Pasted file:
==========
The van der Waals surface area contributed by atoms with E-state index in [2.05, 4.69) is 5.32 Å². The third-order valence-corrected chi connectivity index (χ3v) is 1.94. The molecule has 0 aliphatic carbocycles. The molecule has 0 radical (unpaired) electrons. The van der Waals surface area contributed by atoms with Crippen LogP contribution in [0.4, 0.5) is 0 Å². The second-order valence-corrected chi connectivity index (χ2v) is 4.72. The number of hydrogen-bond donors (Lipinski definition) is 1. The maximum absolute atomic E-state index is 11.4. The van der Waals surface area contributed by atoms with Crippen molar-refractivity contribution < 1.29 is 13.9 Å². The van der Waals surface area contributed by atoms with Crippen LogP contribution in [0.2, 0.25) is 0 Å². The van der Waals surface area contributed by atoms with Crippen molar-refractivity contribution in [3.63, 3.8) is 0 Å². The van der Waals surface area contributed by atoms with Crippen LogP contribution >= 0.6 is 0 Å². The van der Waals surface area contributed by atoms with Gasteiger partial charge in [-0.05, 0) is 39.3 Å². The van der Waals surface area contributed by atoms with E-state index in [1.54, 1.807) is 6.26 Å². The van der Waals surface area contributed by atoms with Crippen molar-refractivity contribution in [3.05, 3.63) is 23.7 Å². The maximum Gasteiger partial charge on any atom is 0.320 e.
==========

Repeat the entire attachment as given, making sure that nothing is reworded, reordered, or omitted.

The van der Waals surface area contributed by atoms with E-state index in [2.05, 4.69) is 5.32 Å². The third-order valence-corrected chi connectivity index (χ3v) is 1.94. The molecule has 0 aliphatic carbocycles. The molecule has 0 radical (unpaired) electrons. The van der Waals surface area contributed by atoms with Crippen LogP contribution in [0.4, 0.5) is 0 Å². The second-order valence-corrected chi connectivity index (χ2v) is 4.72. The number of hydrogen-bond donors (Lipinski definition) is 1. The maximum absolute atomic E-state index is 11.4. The van der Waals surface area contributed by atoms with Crippen molar-refractivity contribution < 1.29 is 13.9 Å². The van der Waals surface area contributed by atoms with Crippen LogP contribution in [0.2, 0.25) is 0 Å². The van der Waals surface area contributed by atoms with Crippen molar-refractivity contribution in [3.63, 3.8) is 0 Å². The van der Waals surface area contributed by atoms with Crippen LogP contribution >= 0.6 is 0 Å². The van der Waals surface area contributed by atoms with Gasteiger partial charge in [-0.05, 0) is 39.3 Å². The van der Waals surface area contributed by atoms with E-state index in [1.54, 1.807) is 6.26 Å². The van der Waals surface area contributed by atoms with Crippen molar-refractivity contribution in [3.05, 3.63) is 23.7 Å². The maximum Gasteiger partial charge on any atom is 0.320 e.